Suzuki GSX-R1000 (2001-2002): Review & Buying Guide

Kev Raymond
By Kev Raymond

Kev's been riding since acquiring half shares in a CZ175 field bike back in the seventies, passed his test in a blizzard on Christmas Eve 1985, and got his first job on a bike mag in 1990. Likes: long distance touring and short-distance twisties. Currently owns a 1987 GSX-R1100, a 1992 Ducati 400SS, a 1973 Honda SS50, a 1978 Honda CX500, a 1988 Honda Bros special, a 1957 Mobylette and a 110cc pit bike. None of them work.

Suzuki’s superbike for the new millennium offered scalpel handling and sledgehammer power. Twenty years on it

 

No traction control, no anti-wheelie, no ABS, no quickshifter, no switchable riding modes – nothing to get between you and the road but scalpel-sharp handling and sledgehammer power delivery. Like the sound of that? Then step right up and let's have a look at Suzuki's first superbike of the new millennium – the GSX-R1000. Launched just sixteen years after the first GSX-R (1985's GSX-R750F), the 1000R wasn't just from a different century, it seemed like it must have come from a different planet. Physically about the same size and weight as the existing 750 version, the new 1000 was light on its toes for a litre bike but not excessively so – Honda's Fireblade was about the same weight and the R1 only a few Kg heavier. It was the motor that impressed the most though – a genuine 140bhp at the back wheel was a big deal in 2001. The move for World Superbikes from 750s to 1000s for 2003 meant a model update, so the original GSX-R1000 lasted only two years, but nearly twenty years on, a K1 or K2 GSX-R is still a hell of a way to get your kicks. The trick is to find a good one, so here's what to look for.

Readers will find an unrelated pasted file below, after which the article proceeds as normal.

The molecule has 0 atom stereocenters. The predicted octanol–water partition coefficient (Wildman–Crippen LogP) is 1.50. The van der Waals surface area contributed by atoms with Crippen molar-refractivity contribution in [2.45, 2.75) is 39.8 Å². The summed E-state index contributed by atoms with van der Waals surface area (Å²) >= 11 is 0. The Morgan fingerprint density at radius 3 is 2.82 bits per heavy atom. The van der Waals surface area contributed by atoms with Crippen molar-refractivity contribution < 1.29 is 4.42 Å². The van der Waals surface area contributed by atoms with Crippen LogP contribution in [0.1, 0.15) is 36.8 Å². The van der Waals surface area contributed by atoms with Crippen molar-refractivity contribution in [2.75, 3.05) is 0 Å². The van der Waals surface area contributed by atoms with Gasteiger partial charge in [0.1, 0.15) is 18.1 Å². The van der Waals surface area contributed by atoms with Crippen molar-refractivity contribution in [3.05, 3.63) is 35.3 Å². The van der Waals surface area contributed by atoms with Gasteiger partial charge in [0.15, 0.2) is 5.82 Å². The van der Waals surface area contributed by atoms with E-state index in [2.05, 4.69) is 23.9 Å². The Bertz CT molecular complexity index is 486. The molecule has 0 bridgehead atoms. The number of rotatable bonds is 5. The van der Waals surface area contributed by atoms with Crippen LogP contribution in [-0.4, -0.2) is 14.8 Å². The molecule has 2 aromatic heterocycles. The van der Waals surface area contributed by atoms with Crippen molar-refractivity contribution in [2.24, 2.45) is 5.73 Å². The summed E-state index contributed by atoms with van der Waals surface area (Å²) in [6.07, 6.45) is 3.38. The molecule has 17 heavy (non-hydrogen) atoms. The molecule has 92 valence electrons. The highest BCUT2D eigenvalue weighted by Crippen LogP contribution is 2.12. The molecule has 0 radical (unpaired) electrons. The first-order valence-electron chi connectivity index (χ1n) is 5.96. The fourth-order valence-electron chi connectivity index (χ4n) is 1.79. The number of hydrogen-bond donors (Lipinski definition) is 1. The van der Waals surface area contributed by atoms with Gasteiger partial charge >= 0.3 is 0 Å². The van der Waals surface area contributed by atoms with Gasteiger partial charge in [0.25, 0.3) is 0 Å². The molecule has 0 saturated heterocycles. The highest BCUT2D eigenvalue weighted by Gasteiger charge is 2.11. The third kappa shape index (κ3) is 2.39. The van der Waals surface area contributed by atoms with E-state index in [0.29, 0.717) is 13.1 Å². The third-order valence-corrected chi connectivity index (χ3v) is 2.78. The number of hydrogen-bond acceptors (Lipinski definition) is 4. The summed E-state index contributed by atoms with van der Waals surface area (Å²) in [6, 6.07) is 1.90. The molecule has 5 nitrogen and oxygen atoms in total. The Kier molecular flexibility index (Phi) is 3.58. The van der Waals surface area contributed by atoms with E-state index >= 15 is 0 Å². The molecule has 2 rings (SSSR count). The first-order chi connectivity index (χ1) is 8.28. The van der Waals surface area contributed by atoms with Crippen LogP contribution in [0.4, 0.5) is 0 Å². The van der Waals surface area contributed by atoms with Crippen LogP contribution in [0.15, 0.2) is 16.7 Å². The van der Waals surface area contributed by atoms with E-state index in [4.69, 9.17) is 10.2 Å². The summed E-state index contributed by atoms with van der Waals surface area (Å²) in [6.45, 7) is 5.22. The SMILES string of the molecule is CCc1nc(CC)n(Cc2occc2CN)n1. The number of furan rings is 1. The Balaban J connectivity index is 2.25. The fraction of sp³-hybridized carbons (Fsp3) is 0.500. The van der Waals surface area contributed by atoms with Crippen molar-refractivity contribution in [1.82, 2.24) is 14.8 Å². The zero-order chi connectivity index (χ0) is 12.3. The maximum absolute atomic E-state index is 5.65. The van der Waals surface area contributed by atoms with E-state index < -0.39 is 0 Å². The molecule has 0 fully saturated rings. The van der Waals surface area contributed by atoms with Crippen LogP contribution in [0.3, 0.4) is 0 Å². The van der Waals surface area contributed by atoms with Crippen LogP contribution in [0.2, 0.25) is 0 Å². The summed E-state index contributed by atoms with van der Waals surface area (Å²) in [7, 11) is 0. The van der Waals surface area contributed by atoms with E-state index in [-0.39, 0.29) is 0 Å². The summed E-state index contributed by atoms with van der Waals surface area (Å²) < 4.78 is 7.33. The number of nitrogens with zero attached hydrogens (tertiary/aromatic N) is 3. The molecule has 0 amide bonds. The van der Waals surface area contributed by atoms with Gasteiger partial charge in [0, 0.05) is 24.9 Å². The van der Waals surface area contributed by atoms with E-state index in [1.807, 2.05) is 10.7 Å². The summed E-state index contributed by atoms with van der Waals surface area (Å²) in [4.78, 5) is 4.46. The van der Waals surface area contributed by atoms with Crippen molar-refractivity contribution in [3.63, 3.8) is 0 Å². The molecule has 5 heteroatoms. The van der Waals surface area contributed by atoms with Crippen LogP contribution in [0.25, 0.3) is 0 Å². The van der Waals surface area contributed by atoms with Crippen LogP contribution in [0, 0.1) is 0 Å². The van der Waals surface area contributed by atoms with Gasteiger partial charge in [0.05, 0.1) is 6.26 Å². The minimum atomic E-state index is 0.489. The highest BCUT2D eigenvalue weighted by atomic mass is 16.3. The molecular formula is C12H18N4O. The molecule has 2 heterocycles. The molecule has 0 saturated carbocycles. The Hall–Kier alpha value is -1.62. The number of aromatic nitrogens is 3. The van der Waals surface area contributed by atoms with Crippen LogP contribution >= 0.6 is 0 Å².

Suzuki GSX-R1000 (2001-2002) Price